Pakistanis: The stuff resilience is made of
I wake up to the sound of my phone ringing incessantly. While still in the process of retracting myself from the dream-world, I am informed of a movie plan for the following evening. There is no way my friends are missing out on the latest Bollywood blockbuster.
As the day proceeds, I can sense optimism all around me. The fruit and vegetable vendors take up their usual spot on the roadside. Every now and then, a car with songs blaring out of the stereo passes by. I can see a tough young man walking his dog while two little girls dressed up in an impeccable school uniform, hop along hand in hand.
I may soon hear of some depressing news, a strange new political development or an unlikely event but I see no sign of distress in the outside world. Who could ever guess that a society so trapped in a multitude of problems could display such resilience!
None of us are blind to the daily troubles that surround us. The personal security and liberty of every Pakistani citizen is in shambles. Our economy is in doldrums, half of the population remains illiterate, poverty is on the rise, and as if all of that wasn’t enough, the public is fed up of the government’s inefficiencies.
Every other day we hear about events that shake up the country but we stand firm, facing the challenges with a brave outlook. Instead of cowering down and cursing our fate, we have learned to not just weather the storm but keep on living strong.
Our cricket team may be losing the most crucial match, but we’d still be glued to our TV screens till the last minute of the game. Tennis may not excite many of us, but we’d swoon to the thought of Aisamul Haq cruising to the Grand Slams Final. We’d hoot with joy at Pakistan making eight world records in a day and we’d rush in hordes to buy the latest lawn print that is all the rage!
And when all else would fail, we’d turn to food for consolation; a plate of steaming chicken biryani or a dose of halwa puri would get us through the day. The country may face a momentary security lapse, public places may pose a serious risk to our lives, streets wouldn’t appear safe anymore, but none of this would stop us from enjoying a hot cup of coffee at one of the busiest commercial hubs.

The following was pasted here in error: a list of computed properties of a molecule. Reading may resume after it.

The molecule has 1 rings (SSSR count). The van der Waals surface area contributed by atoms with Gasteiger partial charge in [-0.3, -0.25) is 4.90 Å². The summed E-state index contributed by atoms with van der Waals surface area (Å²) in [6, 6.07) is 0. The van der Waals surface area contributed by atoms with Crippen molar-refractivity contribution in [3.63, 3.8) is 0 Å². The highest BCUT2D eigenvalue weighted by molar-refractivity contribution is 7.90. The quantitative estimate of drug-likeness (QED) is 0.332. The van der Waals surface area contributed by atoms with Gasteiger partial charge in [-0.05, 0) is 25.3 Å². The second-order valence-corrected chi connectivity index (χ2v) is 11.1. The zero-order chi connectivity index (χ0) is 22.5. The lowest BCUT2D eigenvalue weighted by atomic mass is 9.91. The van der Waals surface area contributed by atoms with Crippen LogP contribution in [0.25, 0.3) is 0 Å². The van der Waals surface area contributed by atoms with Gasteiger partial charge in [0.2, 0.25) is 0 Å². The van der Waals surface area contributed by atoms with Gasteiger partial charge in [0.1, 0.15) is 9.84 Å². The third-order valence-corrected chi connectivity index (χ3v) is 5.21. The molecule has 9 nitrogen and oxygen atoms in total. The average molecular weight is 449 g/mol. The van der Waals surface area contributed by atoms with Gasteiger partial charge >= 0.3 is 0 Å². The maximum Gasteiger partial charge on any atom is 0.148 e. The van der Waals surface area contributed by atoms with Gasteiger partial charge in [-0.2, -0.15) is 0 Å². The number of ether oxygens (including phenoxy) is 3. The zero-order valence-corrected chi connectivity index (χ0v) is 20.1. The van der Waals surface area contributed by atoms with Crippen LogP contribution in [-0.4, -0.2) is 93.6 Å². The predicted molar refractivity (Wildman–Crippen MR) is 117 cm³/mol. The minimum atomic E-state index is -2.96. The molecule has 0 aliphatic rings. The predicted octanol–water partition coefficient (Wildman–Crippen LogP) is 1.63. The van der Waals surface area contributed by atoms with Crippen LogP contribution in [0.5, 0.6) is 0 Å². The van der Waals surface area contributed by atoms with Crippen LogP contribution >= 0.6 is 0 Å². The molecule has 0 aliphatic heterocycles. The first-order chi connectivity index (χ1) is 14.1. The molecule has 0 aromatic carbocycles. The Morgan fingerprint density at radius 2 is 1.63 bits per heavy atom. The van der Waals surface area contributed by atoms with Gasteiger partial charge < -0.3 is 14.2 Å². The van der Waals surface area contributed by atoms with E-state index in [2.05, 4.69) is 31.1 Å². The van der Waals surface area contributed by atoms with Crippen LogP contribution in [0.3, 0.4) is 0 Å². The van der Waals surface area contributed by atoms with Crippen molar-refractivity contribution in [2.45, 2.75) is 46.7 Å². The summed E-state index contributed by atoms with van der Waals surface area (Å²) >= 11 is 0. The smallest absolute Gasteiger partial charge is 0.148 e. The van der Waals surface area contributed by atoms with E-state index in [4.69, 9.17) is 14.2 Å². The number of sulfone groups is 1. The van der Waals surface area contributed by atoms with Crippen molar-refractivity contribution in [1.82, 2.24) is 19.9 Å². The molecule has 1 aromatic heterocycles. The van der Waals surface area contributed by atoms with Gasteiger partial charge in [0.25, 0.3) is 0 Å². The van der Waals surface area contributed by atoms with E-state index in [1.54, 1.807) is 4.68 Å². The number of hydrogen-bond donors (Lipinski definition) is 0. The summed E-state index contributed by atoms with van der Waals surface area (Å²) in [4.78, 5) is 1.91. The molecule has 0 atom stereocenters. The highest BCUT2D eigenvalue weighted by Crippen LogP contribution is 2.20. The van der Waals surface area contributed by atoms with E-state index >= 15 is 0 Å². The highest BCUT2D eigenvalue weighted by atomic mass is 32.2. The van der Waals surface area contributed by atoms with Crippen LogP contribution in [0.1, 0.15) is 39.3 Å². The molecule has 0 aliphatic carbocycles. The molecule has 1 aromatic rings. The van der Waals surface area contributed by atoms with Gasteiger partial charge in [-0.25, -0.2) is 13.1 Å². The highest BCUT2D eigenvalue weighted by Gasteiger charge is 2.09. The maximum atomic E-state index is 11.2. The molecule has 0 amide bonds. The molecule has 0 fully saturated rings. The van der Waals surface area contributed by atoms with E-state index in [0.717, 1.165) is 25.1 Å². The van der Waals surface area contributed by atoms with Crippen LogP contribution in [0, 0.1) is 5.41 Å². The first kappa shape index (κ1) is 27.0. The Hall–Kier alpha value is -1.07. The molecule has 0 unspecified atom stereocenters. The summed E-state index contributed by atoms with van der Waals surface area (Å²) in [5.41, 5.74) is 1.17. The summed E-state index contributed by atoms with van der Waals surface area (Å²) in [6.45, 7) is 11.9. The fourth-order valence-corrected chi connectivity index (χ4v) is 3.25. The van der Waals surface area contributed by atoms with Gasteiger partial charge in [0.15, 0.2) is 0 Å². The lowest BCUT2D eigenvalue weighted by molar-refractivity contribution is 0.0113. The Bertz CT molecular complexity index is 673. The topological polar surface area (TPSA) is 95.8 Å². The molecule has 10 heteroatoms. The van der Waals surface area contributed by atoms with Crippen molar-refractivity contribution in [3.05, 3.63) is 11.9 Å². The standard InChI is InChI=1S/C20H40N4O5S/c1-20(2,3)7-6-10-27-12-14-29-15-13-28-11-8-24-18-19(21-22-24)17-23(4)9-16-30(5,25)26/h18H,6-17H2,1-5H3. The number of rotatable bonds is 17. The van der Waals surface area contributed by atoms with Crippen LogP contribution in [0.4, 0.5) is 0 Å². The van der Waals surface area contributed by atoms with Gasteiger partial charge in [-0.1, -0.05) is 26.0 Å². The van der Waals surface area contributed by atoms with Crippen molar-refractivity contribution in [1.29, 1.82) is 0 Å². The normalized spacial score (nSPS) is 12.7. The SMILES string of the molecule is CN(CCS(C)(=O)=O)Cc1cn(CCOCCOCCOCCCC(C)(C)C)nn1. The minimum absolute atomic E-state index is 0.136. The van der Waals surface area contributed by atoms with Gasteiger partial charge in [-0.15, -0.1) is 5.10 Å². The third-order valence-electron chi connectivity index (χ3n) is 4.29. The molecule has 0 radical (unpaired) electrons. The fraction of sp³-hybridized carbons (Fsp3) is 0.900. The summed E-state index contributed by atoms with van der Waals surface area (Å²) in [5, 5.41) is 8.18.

We, as a nation, have so subtly adapted to the environment around us that we don’t let pain conquer us for long. This does not mean that we have become insensitive or immune, but rather we have let the hope in our hearts triumph all the negativity. In spite of the constant threats, our journalists and social activists do not stop raising their voices for the victims of injustice.
Sectarian violence has become a norm but there still remain many amongst us who do not hesitate to speak up against this evil. Just last month, the Sunni community of Gilgit-Baltistan awed the world by their act of gallantry; providing a human shield for the highly persecuted Shia community during one of the 10th Muharram processions.
We have the worst law and order situation, with the crime rate at its highest and frequent bomb blasts tearing through the cities, yet our police force stands united in protecting the citizens even at the cost of their own lives. The media may portray Pakistan to be on the verge of failure but the citizens have learnt to brush off the allegations and not let despair get to them.
Living under fear of the unknown diseases has also become a way of life for us Pakistanis. From the outbreak of the bird flu, to the dengue menace stretching for months, the fake medicines and now the poisoned cough syrup scam, we have had it all. However, we have stood against all odds by first suffering, then recovering and finally working to uproot the problem
While the world expects us to break down any minute, we show them that we’re made of stronger stuff and that we’re not going anywhere any time soon.
Not surprisingly, according to the Happy Planet Index (HPT) 2012, Pakistan was termed the 16th happiest country out of 151 countries of the world. Many would scoff at the findings but we just need to look at the people around us, smiling at and appreciating the little things in life. It’s not always about how wealthy a country is or how it’s waging in the global scenario; sometimes it’s just about a citizen’s simplistic approach towards life.
So the next time someone tells you in all seriousness that Pakistan is going down, you tell them that we Pakistanis are resilient enough to rebound!
Follow Farina on Twitter @Farina_Alam
The views expressed by the writer and the reader comments do not necessarily reflect the views and policies of The Express Tribune.